Hydration in the Nursing Home

Dehydration is a shortage of water and fluids in the body. The body needs water to function normally, prevent illness, fight infection, transport toxins out of the body, break down food and medications, and facilitate the absorption of nutrients. When dehydrated, the body cannot function optimally and serious problems can result, even death.

Improper hydration is a common problem in many nursing homes. Due to various physical limitations or cognitive impairments, elderly individuals may be unable to provide adequate hydration for themselves. Residents who are bedridden or are unable to feed themselves are at a much higher risk of dehydration. Further, those residents who are acutely ill or who are incapable of communicating their thirst and need for fluids, i.e., English is not their primary language, can also become dehydrated easily.

In some cases, residents may even contribute to their own dehydration by refusing fluids, because they may believe that they are not thirsty, when in fact they are dehydrated, due to a muted sense of thirst. They may also believe that reducing fluid intake will result in fewer trips to the bathroom. While it may be inconvenient to frequent the bathroom, it is one of the most important health-promoting things an elderly person can do. Dehydration causes the concentration of the urine, which can exacerbate urinary tract issues and/or cause irritation of the bladder.

Preventing Dehydration in Nursing Homes

There are many proactive dehydration prevention techniques and strategies that can be employed by nursing home staff, which are easy to implement and promote hydration. For instance, providing each resident with a water pitcher that is in easy reach, or can easily be gotten to and used by the resident, can help increase the number of fluids consumed by a resident each day. If a resident needs straws or other means to facilitate the intake of fluids, such things should be made available for the resident’s use. Providing residents with ample opportunity to receive liquids is also a useful technique. At the very minimum, fluids should be given to residents with all meals and at least once between meals, if not more frequently. Administering fluids with medications is also a good idea unless doing so is expressly contradictory to instructions given by a doctor. During warmer weather, administering frozen fluids in the form of popsicles or ice chips is another way to encourage fluid consumption while beating the heat.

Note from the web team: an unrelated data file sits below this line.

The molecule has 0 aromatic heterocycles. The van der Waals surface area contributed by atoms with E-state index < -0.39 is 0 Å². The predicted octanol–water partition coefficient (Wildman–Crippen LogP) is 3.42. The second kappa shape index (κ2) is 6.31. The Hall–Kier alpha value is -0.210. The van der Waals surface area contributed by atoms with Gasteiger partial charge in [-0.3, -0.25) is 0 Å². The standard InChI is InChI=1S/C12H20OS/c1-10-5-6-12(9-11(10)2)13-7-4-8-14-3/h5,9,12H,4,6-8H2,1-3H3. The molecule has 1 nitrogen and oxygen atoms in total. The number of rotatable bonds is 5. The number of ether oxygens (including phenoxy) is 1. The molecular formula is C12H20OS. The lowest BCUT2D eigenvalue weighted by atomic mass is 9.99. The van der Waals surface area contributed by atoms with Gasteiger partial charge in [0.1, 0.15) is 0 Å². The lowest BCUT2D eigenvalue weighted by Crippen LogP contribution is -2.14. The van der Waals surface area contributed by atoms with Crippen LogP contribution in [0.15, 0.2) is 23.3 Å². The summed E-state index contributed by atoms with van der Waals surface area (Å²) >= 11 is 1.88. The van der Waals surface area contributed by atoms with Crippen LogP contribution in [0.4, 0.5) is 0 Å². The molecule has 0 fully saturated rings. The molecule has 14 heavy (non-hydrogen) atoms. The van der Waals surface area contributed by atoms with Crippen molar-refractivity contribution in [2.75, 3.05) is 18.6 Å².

Many aspects of dehydration are not outwardly visible. However, there are several symptoms that a visual inspection of your loved one during a visit to the nursing home can reveal as signs of dehydration. For example, dry, cracked lips, poor skin turgor (elasticity), unexplainable weight loss, and the resident’s confused behavior can all indicate insufficient intake of fluids. Unfortunately, by the time these signs are visibly apparent, there has been a substantial loss of fluids and replenishment of those fluids needs to begin immediately.

If your loved one shows signs of dehydration, it could be an indication of a more serious issue: neglect. The Rooth Law Firm provides free consultations to individuals who believe their loved ones may be suffering neglect by nursing home staff. To learn more, contact our law firm at (847) 869-9100.